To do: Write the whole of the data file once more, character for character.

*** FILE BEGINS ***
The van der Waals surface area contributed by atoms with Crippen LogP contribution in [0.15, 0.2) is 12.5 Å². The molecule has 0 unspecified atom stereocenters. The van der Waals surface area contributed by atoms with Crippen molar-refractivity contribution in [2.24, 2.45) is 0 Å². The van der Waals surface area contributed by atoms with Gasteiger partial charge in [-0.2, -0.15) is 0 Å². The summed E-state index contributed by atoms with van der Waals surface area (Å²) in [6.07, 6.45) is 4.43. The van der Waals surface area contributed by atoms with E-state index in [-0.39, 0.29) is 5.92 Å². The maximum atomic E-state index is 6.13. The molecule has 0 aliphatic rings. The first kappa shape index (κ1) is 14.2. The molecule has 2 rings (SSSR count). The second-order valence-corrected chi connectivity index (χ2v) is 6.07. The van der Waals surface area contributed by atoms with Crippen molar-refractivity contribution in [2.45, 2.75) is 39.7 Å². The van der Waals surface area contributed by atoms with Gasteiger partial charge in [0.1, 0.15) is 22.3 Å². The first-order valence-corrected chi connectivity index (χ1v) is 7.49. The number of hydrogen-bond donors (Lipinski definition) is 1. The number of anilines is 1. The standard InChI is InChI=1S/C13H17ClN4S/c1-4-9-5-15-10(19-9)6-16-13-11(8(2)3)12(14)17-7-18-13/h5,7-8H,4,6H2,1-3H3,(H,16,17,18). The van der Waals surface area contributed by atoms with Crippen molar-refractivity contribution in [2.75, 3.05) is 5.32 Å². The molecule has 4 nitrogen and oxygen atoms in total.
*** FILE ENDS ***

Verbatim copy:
The van der Waals surface area contributed by atoms with Crippen LogP contribution in [0.15, 0.2) is 12.5 Å². The molecule has 0 unspecified atom stereocenters. The van der Waals surface area contributed by atoms with Crippen molar-refractivity contribution in [2.24, 2.45) is 0 Å². The van der Waals surface area contributed by atoms with Gasteiger partial charge in [-0.2, -0.15) is 0 Å². The summed E-state index contributed by atoms with van der Waals surface area (Å²) in [6.07, 6.45) is 4.43. The van der Waals surface area contributed by atoms with E-state index in [-0.39, 0.29) is 5.92 Å². The maximum atomic E-state index is 6.13. The molecule has 0 aliphatic rings. The first kappa shape index (κ1) is 14.2. The molecule has 2 rings (SSSR count). The second-order valence-corrected chi connectivity index (χ2v) is 6.07. The van der Waals surface area contributed by atoms with Crippen molar-refractivity contribution in [2.45, 2.75) is 39.7 Å². The van der Waals surface area contributed by atoms with Gasteiger partial charge in [0.1, 0.15) is 22.3 Å². The first-order valence-corrected chi connectivity index (χ1v) is 7.49. The number of hydrogen-bond donors (Lipinski definition) is 1. The number of anilines is 1. The standard InChI is InChI=1S/C13H17ClN4S/c1-4-9-5-15-10(19-9)6-16-13-11(8(2)3)12(14)17-7-18-13/h5,7-8H,4,6H2,1-3H3,(H,16,17,18). The van der Waals surface area contributed by atoms with Crippen molar-refractivity contribution in [2.75, 3.05) is 5.32 Å². The molecule has 4 nitrogen and oxygen atoms in total.